Participants On This Publication
Organisms In This Publication
Cell, 2005      Eukaryotic/Archaeal Primase and MCM Proteins Encoded in a Bacteriophage Genome
Adam T. McGeoch and Stephen D. Bell
Cell, 2005

During the evolution of life on Earth, two distinct DNA replication machineries have emerged: that shared by the archaea and eukaryotes and that of bacteria. DNA replication is fundamental to the life of all cells, so this dichotomous evolutionary distribution is surprising. Here, we describe the identification of a protein with homology to eukaryotic DNA primase and MCM encoded within a prophage that is integrated in the genome of the bacterium Bacillus cereus. Despite mechanistic similarities, the core components of the bacterial and archaeal/eukaryotic DNA replication machineries possess little primary sequence homology (Edgell and Doolittle, 1997; Leipe et al., 1999;Forterre, 1999). A nonorthologous gene displacement event has been proposed to account for this dichotomy, with the original genes having been replaced by nonhomologous counterparts. In the replicon takeover hypothesis, Forterre has suggested that a viral origin for these proteins may explain this puzzling gap in the evolutionary tree (Forterre, 1999). However, to date there has been no direct evidence for bacteriophage harboring primary sequence homologs of core archaeal/eukary otic replication proteins or archaeal/eukaryal viruses with bacterial replication-associated genes. In this light,...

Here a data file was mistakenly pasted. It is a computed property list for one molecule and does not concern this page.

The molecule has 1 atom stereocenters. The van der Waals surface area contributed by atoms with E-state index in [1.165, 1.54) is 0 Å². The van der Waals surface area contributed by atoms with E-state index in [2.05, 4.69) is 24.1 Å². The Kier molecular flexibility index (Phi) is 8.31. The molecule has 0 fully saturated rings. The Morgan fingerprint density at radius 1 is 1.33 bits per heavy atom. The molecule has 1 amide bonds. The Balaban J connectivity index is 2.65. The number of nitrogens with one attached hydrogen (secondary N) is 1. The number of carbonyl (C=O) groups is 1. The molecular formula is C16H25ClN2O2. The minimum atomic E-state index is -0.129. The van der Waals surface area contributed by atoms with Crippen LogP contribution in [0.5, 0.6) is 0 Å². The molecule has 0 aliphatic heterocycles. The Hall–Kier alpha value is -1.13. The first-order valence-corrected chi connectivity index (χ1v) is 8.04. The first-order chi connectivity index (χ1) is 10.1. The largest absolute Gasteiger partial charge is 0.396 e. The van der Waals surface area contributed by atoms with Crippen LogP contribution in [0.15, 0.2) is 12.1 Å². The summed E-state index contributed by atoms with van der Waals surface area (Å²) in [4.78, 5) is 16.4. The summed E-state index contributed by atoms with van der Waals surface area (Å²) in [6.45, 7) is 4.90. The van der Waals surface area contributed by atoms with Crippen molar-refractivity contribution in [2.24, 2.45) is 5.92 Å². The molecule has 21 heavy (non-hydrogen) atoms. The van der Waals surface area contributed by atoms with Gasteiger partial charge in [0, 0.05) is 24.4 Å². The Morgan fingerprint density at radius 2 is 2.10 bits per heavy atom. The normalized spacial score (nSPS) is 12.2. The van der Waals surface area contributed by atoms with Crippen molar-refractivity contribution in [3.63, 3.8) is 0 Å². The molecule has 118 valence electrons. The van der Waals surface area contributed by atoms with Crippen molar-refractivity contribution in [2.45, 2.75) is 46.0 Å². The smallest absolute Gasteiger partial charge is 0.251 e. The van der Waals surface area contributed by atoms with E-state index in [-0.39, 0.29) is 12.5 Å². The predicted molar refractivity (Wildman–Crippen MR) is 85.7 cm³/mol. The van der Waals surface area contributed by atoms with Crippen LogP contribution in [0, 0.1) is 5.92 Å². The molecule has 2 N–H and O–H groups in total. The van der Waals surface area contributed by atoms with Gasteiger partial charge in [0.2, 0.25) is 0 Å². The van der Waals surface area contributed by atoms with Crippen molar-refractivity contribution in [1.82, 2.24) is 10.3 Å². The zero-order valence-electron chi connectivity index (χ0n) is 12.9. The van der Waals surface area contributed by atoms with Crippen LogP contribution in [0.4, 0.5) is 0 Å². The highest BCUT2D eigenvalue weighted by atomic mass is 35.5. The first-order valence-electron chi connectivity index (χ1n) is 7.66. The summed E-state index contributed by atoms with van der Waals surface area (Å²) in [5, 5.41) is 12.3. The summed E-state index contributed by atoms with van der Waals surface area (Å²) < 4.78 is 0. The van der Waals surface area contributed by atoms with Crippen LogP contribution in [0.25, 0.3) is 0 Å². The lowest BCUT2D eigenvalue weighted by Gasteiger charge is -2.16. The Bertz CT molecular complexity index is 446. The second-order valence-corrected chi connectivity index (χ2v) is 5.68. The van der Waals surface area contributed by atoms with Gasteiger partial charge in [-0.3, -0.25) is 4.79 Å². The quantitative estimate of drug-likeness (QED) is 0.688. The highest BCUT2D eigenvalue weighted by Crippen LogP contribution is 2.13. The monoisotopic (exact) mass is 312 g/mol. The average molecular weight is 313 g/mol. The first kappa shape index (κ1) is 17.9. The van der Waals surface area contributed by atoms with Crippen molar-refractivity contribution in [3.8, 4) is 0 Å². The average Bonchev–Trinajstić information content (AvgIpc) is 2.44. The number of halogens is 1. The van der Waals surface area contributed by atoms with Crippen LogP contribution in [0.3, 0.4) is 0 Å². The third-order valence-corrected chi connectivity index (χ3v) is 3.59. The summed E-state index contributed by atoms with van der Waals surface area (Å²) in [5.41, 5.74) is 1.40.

NOTE: the article text supplied here is for educational purposes only.
*Don't have Adobe Reader? Get the latest version.

NOTE: Some versions of Adobe Reader have problems with Google Chrome. Either resize the browser to view the paper or enable the Chrome internal PDF viewer by entering chrome://plugins in your address bar and clicking enable for the Chrome PDF Viewer plugin.